WASHINGTON—China is pushing U.S. President Donald Trump to remove more tariffs imposed in September as part of a “phase one” U.S.–China trade deal, people familiar with the negotiations said on Nov. 4.
The deal, which may be signed this month by Trump and Chinese leader Xi Jinping at a yet-to-be-determined location, is widely expected to include a U.S. pledge to scrap tariffs scheduled for Dec. 15 on about $156 billion worth of Chinese imports, including cellphones, laptop computers, and toys.
A U.S. official said the fate of the Dec. 15 tariffs is being considered as part of negotiations and a potential signing trip this month.
Another source briefed on the talks said Chinese negotiators want Washington to drop 15 percent tariffs on about $125 billion worth of Chinese goods that went into effect on Sept. 1. They are also seeking relief from earlier 25 percent tariffs on about $250 billion of imports from machinery and semiconductors to furniture.
A person familiar with China’s negotiating position said it’s continuing to press Washington to “remove all tariffs as soon as possible.”
China’s request to remove the Sept. 1 duties was earlier reported by Politico, citing sources. The Financial Times newspaper also reported that the White House was considering whether to roll back the Sept. 1 tariffs, which cover some clothing items, flat-screen televisions, smart speakers, and Bluetooth headphones.
Geng Shuang, a spokesman at the Chinese foreign ministry, said the two sides remained in touch.
“Trade consultations have made progress and are advancing in accordance to plan,” Geng said.
Taoran Notes, an influential WeChat account run by China’s Economic Daily, said the removal of the additional tariffs already imposed by the United States was China’s “most core concern.”
“Any miscalculation on this issue could well cause further back and forth in the consultations,” it wrote.
Ralph Winnie, director of the China program at the Eurasia Center, said wrapping up the interim trade pact would provide a boost to both the U.S. and Chinese economies, while handing Trump an important win among farmers—a core constituency.
“It’s in both countries’ interest to have this trade deal,” Winnie said. “If he seals the deal, it will be looked on very favorably by the American people. It’s a win-win for both countries.”
Speaking on Nov. 5 at an import fair aimed at burnishing China’s free-trade credentials, Xi Jinping called on countries to stand against protectionism and reiterated pledges to open China’s economy and strengthen protection of intellectual property rights.
Foreign governments and business groups have become skeptical of Chinese reform promises and have longed warned that China would invite retaliation if it didn’t match the openness of its trading partners.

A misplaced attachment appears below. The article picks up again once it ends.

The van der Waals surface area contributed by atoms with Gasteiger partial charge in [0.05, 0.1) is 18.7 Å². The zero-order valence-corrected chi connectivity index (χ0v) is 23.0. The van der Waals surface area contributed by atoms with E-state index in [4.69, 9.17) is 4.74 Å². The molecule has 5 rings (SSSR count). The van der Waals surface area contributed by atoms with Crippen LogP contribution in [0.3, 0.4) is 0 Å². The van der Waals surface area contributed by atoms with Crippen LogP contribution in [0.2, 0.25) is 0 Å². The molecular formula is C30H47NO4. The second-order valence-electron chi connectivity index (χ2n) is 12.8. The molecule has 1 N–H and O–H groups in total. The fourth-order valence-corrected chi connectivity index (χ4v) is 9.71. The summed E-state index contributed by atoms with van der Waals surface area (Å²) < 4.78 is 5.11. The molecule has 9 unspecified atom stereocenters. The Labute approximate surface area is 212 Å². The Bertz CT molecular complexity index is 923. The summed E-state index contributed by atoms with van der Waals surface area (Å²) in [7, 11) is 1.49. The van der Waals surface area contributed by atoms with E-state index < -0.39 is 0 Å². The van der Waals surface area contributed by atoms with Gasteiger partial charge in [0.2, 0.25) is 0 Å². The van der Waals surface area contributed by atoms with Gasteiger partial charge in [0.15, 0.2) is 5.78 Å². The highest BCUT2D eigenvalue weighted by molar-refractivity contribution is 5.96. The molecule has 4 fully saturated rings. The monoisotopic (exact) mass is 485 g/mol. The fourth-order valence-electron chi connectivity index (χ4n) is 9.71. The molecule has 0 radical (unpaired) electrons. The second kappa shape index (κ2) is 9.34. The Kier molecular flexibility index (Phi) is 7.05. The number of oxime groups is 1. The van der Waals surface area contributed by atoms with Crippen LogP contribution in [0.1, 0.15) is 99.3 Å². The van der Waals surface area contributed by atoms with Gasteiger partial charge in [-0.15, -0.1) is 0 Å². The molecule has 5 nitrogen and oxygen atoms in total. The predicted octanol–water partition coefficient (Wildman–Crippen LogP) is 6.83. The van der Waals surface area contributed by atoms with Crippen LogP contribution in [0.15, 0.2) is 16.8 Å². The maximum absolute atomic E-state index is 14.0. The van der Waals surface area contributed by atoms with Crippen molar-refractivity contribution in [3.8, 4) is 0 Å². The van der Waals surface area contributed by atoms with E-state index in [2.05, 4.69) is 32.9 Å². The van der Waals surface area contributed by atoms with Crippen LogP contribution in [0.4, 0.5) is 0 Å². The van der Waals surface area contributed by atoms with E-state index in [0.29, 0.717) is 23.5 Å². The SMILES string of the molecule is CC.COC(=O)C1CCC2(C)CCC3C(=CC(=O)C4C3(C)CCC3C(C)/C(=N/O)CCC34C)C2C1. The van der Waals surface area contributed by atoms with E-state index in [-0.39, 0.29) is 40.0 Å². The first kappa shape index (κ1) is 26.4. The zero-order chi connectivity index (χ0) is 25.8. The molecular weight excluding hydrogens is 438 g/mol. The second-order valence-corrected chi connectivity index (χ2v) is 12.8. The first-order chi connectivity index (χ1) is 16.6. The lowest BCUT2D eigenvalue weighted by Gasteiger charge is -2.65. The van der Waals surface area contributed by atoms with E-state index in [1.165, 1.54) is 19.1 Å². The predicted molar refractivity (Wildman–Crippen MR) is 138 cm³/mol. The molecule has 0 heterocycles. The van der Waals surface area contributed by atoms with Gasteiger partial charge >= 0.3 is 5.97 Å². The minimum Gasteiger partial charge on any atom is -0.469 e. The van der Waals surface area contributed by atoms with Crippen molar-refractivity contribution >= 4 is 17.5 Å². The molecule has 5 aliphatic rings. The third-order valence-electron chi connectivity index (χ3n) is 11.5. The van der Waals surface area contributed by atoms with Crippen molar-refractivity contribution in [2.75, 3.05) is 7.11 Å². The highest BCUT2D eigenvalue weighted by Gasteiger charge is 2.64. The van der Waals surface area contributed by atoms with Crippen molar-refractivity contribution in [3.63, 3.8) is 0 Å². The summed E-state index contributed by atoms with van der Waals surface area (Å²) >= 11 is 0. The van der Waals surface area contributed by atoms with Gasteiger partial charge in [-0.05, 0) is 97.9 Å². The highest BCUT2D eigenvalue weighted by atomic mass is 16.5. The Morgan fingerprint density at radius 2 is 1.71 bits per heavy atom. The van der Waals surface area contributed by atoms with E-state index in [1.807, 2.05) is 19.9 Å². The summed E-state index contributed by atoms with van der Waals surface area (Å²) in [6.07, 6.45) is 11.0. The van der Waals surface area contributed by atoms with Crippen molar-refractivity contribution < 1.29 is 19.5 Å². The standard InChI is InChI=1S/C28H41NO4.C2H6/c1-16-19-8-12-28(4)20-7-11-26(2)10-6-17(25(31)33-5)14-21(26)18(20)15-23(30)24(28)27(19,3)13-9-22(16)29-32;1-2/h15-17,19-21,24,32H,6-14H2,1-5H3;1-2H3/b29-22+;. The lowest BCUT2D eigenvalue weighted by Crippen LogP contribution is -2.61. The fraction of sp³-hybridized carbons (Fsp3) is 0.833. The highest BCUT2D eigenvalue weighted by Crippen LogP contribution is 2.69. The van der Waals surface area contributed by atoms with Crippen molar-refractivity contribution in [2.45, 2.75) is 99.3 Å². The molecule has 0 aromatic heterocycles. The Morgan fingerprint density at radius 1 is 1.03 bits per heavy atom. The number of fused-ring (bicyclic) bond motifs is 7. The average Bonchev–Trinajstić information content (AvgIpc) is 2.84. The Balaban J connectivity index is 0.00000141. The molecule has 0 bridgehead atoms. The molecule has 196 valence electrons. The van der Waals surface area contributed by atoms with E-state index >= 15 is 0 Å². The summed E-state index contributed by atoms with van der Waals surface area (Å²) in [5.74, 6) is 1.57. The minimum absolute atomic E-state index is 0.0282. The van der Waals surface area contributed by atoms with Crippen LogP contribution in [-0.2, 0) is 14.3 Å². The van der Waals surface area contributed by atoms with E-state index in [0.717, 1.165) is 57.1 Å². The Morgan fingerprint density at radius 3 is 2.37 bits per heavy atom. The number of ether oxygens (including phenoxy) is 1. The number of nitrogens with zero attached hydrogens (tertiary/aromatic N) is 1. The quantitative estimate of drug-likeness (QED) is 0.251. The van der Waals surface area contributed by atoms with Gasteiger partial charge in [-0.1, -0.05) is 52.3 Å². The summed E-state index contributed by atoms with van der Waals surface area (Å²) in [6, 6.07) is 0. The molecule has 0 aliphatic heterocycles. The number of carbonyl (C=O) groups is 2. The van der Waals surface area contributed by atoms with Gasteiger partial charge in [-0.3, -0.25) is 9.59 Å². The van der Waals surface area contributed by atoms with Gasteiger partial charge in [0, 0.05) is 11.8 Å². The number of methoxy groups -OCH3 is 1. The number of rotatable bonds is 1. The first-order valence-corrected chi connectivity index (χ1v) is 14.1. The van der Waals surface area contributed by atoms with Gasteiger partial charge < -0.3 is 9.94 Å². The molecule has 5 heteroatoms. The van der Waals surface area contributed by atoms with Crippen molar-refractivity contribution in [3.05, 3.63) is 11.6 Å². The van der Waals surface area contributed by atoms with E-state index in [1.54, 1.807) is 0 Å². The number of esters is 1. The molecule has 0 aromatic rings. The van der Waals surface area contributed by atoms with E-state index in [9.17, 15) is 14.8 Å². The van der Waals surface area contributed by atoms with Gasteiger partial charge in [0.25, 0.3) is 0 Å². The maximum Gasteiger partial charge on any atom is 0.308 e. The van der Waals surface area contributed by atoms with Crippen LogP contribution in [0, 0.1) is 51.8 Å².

Copyrights, Not Subsidies
Since Trump took office in 2017, his administration has been pressing China to curb massive subsidies to state-owned firms and end the forced transfer of American technology to Chinese firms as a price of doing business in China.
Analysts say the phase one deal will fail to adequately address these issues, focusing largely on Chinese purchases of U.S. farm goods and intellectual property protections related to copyright and trademark issues. It will not address industrial subsidies at all.
China was requesting some changes to the text, but parts of the agreement are “very close to finished,” including the text on financial services, said a U.S. source briefed on the negotiations. The text on agriculture was “dozens of pages long and nearly completed,” the source said.
“It is important to both sides to get this agreement across the finish line,” said the source, adding that Trump and Xi were very likely to meet this month.
Charles Boustany, a former congressman from Louisiana and counselor at the National Bureau of Asian Research, said any initial agreement would likely be short-term in nature and unstable.
“Even though there’s some talk about a phase one agreement, we don’t think it’s going to be substantive in terms of addressing any of the structural problems,” he said. “It would largely be a status quo situation where China continues to do what it’s doing.”
Some business groups complain that a central component of the “phase one” deal—increased access to China’s financial services market—will fall short of its promises, because of inconsistencies in China’s new foreign investment law.
In comments submitted to the Chinese regime by the U.S. Chamber of Commerce, the American Chamber of Commerce in China and the U.S. Information Technology Office, the groups pointed out that Beijing’s draft regulations “do not address clear differences between the treatment of China’s state-owned enterprises and the private sector,” according to a person familiar with the comments.
Trump had said on Nov. 1 that negotiations on the initial phase agreement were going well and he hoped to sign the deal with Xi at a U.S. location when work on it was completed.
By David Lawder and Andrea Shalal